Known for playing the iconic Sue Sylvester, a tyrannical cheer coach on Fox’s Glee (a character portrayal that won her numerous awards, including an Emmy, Golden Globe, and People’s Choice), as well as some star turns in Christopher Guest’s Best in Show and A Mighty Wind, Jane Lynch is back—this time, in her own show. And she’s kicking off her grand tour in Portland.
“I’m a big fan of Portland,” she says, calling out Powell’s—“I adore that big bookstore”—and the Newmark Theatre. “It’s gorgeous and it hasn’t been modernized. It has this beautiful, old theatre feel and I love that.”
So what prompted the time-out from our TV screens? After taking a nearly 30-year break from the theater, Lynch was offered the role of another infamous mean girl, Miss Hannigan in Broadway’s 2012 production of Annie. “I thought that I was done with theater and I didn’t have the hankering to do it, but I got the bug again and then you couldn’t keep me off the stage,” she says.
Then Feinstein's/54 Below, a cabaret space in New York, proposed giving Lynch four nights to do something original. She jumped at the chance, but there was a problem. “I did not have an act,” Lynch laughs. “So I went back to LA and hiked Nichols Canyon for two months and came up with a show.” See Jane Sing was born.
Joining her are longtime colleague and friend Kate Flannery, who played Meredith in NBC’s The Office, Tim Davis, who arranged the music in Glee, and the Tony Guerrero Quintet. Together, they’ll be veering into jazz, show tunes, rap, and original songs for a cabaret show with Lynch front and center. “We go from Irving Berlin to Nicki Minaj, all the way back to a medley of songs that made us cry when we were kids,” says Lynch. “And yeah, we’re rapping 'Anaconda' and it’s going to hit you straight between the eyes.”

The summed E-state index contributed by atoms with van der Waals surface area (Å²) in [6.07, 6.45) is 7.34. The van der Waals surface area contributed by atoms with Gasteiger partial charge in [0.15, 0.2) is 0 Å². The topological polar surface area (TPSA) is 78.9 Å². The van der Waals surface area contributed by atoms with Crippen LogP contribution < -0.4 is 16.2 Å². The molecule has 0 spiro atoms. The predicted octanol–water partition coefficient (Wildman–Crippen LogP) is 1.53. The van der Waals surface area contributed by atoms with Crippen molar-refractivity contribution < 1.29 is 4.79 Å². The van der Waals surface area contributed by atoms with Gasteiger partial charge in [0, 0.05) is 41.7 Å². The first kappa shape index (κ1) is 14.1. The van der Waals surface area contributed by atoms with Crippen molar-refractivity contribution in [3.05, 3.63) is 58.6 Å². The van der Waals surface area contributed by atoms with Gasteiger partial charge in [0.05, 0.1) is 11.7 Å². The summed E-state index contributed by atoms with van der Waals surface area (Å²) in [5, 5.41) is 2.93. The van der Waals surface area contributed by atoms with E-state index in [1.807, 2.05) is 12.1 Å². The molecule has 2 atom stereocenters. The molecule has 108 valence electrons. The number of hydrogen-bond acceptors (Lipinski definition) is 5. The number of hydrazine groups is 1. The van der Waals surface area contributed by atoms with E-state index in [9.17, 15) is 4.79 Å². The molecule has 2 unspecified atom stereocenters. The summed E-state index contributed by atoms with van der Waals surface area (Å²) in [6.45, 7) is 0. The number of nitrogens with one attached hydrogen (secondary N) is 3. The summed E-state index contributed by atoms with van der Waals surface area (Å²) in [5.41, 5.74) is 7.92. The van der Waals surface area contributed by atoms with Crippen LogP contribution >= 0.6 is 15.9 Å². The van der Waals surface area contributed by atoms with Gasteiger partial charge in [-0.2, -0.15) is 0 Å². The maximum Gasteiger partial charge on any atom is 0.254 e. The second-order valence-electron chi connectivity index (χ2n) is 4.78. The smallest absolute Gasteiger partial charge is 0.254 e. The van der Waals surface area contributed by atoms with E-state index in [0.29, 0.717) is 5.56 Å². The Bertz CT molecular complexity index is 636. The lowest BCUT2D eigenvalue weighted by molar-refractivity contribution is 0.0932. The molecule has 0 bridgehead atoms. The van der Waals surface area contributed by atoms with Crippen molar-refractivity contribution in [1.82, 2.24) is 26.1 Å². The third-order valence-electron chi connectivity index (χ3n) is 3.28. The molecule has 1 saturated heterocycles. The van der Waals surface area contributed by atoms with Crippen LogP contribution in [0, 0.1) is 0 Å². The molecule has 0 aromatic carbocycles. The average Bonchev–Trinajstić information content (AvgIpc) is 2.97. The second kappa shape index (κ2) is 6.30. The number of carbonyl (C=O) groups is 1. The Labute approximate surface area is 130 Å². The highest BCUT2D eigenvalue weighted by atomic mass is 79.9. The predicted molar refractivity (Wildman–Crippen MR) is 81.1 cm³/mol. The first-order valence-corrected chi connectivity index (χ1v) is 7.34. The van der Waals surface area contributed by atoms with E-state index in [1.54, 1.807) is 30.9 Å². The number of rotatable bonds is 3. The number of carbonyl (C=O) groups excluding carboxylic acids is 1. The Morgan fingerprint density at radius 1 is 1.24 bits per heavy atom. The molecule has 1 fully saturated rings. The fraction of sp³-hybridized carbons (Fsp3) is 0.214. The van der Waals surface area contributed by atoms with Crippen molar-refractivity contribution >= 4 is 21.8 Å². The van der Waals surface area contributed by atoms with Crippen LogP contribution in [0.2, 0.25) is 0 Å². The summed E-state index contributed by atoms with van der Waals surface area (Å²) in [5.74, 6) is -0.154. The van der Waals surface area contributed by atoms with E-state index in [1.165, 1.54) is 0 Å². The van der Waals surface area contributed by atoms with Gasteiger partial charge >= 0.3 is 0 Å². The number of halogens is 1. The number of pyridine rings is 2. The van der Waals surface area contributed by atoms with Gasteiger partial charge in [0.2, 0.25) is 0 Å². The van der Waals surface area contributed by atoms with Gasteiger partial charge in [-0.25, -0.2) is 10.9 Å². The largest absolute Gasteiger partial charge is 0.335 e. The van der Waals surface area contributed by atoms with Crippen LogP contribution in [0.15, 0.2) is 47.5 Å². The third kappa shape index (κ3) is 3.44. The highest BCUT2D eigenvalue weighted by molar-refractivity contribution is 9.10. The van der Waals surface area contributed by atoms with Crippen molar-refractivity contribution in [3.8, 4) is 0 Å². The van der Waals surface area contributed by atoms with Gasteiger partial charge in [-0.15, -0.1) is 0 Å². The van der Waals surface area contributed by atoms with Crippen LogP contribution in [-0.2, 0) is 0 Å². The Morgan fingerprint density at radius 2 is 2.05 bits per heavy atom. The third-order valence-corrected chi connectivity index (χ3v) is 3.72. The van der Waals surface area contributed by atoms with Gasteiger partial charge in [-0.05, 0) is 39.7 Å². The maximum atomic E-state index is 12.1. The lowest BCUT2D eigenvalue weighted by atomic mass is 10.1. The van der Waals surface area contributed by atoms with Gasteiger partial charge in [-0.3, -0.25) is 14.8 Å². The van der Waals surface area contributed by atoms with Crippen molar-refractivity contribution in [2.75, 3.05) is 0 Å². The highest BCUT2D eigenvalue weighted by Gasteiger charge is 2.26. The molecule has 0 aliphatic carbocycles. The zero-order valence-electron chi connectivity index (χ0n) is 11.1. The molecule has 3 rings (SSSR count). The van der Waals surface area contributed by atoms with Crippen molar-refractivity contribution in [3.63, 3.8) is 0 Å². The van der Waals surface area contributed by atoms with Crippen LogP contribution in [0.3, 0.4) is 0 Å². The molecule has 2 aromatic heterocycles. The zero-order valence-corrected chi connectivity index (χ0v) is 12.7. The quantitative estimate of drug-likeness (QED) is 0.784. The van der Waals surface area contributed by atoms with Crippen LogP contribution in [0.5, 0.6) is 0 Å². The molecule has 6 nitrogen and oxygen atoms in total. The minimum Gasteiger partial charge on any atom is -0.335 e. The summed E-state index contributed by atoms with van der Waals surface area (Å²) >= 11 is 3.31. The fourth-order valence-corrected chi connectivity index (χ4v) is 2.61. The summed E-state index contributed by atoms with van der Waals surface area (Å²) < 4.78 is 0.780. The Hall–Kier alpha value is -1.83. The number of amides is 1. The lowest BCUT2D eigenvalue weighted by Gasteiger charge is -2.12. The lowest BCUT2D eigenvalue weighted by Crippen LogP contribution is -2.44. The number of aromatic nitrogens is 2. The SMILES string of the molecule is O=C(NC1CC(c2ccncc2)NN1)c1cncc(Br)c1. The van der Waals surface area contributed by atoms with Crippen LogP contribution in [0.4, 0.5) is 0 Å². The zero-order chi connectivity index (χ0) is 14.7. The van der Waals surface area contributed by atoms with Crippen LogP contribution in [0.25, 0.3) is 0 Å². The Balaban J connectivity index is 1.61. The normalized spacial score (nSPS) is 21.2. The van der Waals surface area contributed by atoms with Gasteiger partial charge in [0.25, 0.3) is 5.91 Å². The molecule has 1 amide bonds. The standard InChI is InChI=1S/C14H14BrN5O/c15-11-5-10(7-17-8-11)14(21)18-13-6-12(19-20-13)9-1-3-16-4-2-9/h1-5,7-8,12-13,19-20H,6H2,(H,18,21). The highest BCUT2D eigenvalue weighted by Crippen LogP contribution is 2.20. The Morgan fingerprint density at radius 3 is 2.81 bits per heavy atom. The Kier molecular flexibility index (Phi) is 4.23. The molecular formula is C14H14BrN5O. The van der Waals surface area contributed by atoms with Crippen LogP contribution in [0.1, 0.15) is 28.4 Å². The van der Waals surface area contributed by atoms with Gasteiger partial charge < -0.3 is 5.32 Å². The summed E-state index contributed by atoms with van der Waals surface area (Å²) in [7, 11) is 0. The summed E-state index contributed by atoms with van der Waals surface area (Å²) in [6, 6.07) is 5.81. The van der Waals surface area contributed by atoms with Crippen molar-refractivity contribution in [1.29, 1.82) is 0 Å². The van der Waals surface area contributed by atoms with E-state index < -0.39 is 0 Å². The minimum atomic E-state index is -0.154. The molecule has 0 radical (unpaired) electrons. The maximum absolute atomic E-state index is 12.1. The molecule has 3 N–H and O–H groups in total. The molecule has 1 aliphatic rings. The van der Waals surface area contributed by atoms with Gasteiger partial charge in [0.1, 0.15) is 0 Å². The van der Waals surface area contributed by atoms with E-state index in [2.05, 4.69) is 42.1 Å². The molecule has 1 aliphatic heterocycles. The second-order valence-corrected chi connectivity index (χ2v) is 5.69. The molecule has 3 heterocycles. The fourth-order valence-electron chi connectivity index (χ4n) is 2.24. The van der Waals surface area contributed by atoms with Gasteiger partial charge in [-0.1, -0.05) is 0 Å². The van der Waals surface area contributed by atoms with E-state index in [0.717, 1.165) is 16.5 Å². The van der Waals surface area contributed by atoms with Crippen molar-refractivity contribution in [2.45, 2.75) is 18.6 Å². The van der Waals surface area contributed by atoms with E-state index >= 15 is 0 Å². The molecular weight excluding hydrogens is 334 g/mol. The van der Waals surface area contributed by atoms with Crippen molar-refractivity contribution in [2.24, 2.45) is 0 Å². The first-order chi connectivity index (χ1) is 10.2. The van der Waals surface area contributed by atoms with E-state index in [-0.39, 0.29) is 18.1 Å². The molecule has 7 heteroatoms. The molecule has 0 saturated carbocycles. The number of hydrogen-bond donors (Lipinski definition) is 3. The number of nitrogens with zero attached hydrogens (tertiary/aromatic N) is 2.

Get ready for a show that is intentionally unintentional, a kind of laughter-inducing controlled chaos. “I realized that the songs that I was picking had no theme,” Lynch admits.” So I say in the beginning, ‘Join me on a musical journey through a world of songs that have very little to do with one another.’”
Lynch is keen to make clear that although her musical picks are personally inspired and come with her introductory explanations about why they were included, See Jane Sing is definitively not any kind of self-focused, personal expose. “It’s going to be one of those nights where you’re laughing a lot and tapping your toes and a good time will be had by all.” Lynch pauses. “Will it all tie together beautifully? No, not gonna happen. But! You’re going to have a really good time.”
What’s in store? A chance to see Lynch belting out Irving Berlin while Flannery is “stealing focus by being inappropriately sexual with the audience.”
Sue Sylvester, eat your heart out.
See Jane Sing is at the Newmark Theatre on Wednesday, June 1.